DS 83: Proceedings of the 18th International Conference on Engineering and Product Design Education (E&PDE16), Design Education: Collaboration and Cross-Disciplinarity, Aalborg, Denmark, 8th-9th September 2016

Year: 2016
Editor: Erik Bohemia, Ahmed Kovacevic, Lyndon Buck, Christian Tollestrup, Kaare Eriksen, Nis Ovesen
Author: Arthur, Leslie; Marsh, Phillipa
Series: E&PDE
Institution: Nottingham Trent University
Section: Design Practice
Page(s): 158-163
ISBN: 978-1-904670-62-9


The education and training of designers to meet; graduate employability and career opportunities are
ever-present characteristics and central drivers in higher education today. The authors support this
aim, but have reservations concerning the educational experience of the student. There is the
possibility of under graduates thinking solely in terms of vocation only. This is not to criticise this
approach, but to question the educational values. Today, the central point of teaching is upon specific
skills and adopting a 'how-to-do-this' approach or learning to meet objectives. But, the dichotomy
between training and education remains a tension, which is almost tangible. Business and higher
education have deliberated upon this topic and its associated tensions for many years in polytechnics
and universities in the UK, particularly in the design disciplines. Business does not always allow for
risks to be taken, a template will always be used if a profit margin is guaranteed. This does not add to
the process of design, at various stages of evolving an idea or concept serendipity occasionally arises.
This could be due to; ‘connections’ made by the designer, a material behaving in a way that was not
expected and the importance of chance to a designer. This paper argues that design education allows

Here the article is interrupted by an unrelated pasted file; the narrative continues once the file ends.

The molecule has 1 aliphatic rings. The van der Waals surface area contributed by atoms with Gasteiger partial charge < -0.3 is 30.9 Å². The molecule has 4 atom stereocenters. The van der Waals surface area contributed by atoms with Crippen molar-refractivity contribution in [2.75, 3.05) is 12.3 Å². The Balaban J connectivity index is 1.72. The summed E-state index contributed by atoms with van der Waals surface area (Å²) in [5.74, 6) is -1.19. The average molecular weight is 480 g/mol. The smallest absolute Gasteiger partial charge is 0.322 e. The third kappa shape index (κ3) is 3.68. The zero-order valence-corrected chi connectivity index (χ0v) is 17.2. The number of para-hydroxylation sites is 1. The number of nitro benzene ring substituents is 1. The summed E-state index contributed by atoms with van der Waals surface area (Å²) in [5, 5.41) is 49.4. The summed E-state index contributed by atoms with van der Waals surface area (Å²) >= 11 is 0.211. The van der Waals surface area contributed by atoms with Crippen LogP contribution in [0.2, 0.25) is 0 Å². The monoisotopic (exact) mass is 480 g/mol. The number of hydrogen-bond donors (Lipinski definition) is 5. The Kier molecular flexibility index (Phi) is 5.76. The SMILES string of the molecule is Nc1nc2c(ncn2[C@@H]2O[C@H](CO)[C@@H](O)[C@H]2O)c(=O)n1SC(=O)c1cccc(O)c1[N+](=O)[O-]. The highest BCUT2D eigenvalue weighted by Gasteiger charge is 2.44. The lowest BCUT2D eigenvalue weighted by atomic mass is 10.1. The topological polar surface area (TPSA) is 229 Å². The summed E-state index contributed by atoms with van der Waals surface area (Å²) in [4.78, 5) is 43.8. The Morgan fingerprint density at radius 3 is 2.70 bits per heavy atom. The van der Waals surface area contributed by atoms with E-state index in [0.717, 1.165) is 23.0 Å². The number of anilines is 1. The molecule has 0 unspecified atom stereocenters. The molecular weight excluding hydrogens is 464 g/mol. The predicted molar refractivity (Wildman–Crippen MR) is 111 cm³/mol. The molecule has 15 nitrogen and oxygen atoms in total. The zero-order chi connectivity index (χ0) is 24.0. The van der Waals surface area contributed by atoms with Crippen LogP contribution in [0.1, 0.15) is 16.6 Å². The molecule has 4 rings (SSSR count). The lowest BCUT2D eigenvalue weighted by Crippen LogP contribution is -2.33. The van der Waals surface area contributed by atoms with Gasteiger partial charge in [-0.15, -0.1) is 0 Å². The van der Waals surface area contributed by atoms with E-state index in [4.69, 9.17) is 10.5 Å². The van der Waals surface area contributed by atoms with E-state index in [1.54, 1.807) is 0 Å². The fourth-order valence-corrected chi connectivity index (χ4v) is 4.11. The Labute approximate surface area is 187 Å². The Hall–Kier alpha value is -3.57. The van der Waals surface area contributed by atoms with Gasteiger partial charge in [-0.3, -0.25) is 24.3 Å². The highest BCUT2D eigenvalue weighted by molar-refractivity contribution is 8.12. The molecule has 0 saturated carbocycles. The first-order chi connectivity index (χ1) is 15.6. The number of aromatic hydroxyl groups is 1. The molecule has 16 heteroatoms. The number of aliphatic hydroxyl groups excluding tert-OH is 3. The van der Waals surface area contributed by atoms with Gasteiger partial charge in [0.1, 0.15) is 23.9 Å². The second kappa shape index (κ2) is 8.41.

students to take risks. This work also advocates the need for students to take risks and sets out the
proposition that design education is too safe. This paper contends that product design students’ need to
graduate from T-shaped learners to 360-degree design practitioners. Their experience from five to
eighteen in their education has been dominated by set tasks and functions. This needs to be challenged
and not re-enforced in universities.
The product design provision at Nottingham Trent University forms the basis of the research findings
in this paper are drawn from a detailed review of these courses in 2013/14. This work highlights how
students appear focused on the need to be taught design skills. However, underlying this, students
often wish to extend their learning and are willing to take risks. These opportunities can develop
students learning, not simply in providing a different perspective and understanding, but also to allow
them to develop their own individuality, as designers. The research concludes by suggesting that this
speculative and serendipitous approach to design education may be a predominant, individualistic and
unique selling point for the student in the professional practice of design, as it is also the nurturing of
their ability to think independently and to convert the abstract into the tangible and in so doing
galvanize individual conviction to compliment the transition from the being descriptive in thought to
being able to critique a design.

Keywords: Training, education, taking risks.


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